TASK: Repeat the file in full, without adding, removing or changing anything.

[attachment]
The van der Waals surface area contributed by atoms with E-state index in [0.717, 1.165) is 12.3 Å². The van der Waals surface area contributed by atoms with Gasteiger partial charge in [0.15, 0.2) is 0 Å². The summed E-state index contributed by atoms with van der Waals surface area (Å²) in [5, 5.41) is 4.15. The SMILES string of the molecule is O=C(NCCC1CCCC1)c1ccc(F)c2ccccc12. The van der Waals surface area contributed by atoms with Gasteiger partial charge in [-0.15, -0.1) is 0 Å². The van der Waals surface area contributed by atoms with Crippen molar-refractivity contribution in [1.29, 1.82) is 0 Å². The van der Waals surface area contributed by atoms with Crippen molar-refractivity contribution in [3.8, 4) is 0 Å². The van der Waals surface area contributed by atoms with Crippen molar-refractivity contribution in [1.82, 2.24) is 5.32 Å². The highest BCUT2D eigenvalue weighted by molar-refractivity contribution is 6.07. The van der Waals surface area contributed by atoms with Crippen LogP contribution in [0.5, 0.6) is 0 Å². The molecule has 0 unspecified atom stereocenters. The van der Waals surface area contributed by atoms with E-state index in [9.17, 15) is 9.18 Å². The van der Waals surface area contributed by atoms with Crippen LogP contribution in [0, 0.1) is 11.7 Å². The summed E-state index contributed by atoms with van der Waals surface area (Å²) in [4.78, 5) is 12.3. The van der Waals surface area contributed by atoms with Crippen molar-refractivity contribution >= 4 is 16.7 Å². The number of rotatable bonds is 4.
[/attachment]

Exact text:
The van der Waals surface area contributed by atoms with E-state index in [0.717, 1.165) is 12.3 Å². The van der Waals surface area contributed by atoms with Gasteiger partial charge in [0.15, 0.2) is 0 Å². The summed E-state index contributed by atoms with van der Waals surface area (Å²) in [5, 5.41) is 4.15. The SMILES string of the molecule is O=C(NCCC1CCCC1)c1ccc(F)c2ccccc12. The van der Waals surface area contributed by atoms with Gasteiger partial charge in [-0.15, -0.1) is 0 Å². The van der Waals surface area contributed by atoms with Crippen molar-refractivity contribution in [1.29, 1.82) is 0 Å². The van der Waals surface area contributed by atoms with Crippen molar-refractivity contribution in [3.8, 4) is 0 Å². The van der Waals surface area contributed by atoms with Crippen molar-refractivity contribution in [1.82, 2.24) is 5.32 Å². The highest BCUT2D eigenvalue weighted by molar-refractivity contribution is 6.07. The van der Waals surface area contributed by atoms with Crippen LogP contribution in [0.5, 0.6) is 0 Å². The molecule has 0 unspecified atom stereocenters. The van der Waals surface area contributed by atoms with E-state index in [9.17, 15) is 9.18 Å². The van der Waals surface area contributed by atoms with Crippen LogP contribution in [0, 0.1) is 11.7 Å². The summed E-state index contributed by atoms with van der Waals surface area (Å²) in [4.78, 5) is 12.3. The van der Waals surface area contributed by atoms with Crippen molar-refractivity contribution >= 4 is 16.7 Å². The number of rotatable bonds is 4.